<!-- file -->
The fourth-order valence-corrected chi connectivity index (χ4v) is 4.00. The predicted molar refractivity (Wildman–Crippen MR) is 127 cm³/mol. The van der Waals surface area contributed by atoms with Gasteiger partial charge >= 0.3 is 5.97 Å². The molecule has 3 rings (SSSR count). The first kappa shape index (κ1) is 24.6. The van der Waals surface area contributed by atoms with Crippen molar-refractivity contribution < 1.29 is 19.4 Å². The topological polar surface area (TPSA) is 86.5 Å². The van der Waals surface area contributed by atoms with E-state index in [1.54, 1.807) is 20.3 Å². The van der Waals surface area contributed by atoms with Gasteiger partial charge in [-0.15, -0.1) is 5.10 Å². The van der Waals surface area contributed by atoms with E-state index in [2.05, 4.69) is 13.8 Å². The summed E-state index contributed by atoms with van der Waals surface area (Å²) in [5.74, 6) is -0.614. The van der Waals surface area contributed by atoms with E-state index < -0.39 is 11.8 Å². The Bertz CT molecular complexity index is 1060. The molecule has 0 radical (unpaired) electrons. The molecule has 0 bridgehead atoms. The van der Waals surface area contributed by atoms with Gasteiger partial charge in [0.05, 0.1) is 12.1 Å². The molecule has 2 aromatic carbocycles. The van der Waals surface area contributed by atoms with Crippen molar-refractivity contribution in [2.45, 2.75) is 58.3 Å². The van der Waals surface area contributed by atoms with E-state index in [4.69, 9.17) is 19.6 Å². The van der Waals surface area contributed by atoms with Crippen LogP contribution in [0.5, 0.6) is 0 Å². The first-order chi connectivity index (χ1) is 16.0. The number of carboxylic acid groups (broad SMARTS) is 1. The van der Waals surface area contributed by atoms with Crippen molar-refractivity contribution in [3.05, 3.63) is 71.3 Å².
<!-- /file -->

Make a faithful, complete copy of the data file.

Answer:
The fourth-order valence-corrected chi connectivity index (χ4v) is 4.00. The predicted molar refractivity (Wildman–Crippen MR) is 127 cm³/mol. The van der Waals surface area contributed by atoms with Gasteiger partial charge >= 0.3 is 5.97 Å². The molecule has 3 rings (SSSR count). The first kappa shape index (κ1) is 24.6. The van der Waals surface area contributed by atoms with Crippen molar-refractivity contribution < 1.29 is 19.4 Å². The topological polar surface area (TPSA) is 86.5 Å². The van der Waals surface area contributed by atoms with E-state index in [1.54, 1.807) is 20.3 Å². The van der Waals surface area contributed by atoms with Gasteiger partial charge in [-0.15, -0.1) is 5.10 Å². The van der Waals surface area contributed by atoms with E-state index in [2.05, 4.69) is 13.8 Å². The summed E-state index contributed by atoms with van der Waals surface area (Å²) in [5.74, 6) is -0.614. The van der Waals surface area contributed by atoms with E-state index < -0.39 is 11.8 Å². The Bertz CT molecular complexity index is 1060. The molecule has 0 radical (unpaired) electrons. The molecule has 0 bridgehead atoms. The van der Waals surface area contributed by atoms with Gasteiger partial charge in [0.05, 0.1) is 12.1 Å². The molecule has 2 aromatic carbocycles. The van der Waals surface area contributed by atoms with Crippen molar-refractivity contribution in [2.45, 2.75) is 58.3 Å². The van der Waals surface area contributed by atoms with E-state index in [4.69, 9.17) is 19.6 Å². The van der Waals surface area contributed by atoms with Crippen LogP contribution in [0.5, 0.6) is 0 Å². The first-order chi connectivity index (χ1) is 16.0. The number of carboxylic acid groups (broad SMARTS) is 1. The van der Waals surface area contributed by atoms with Crippen molar-refractivity contribution in [3.05, 3.63) is 71.3 Å².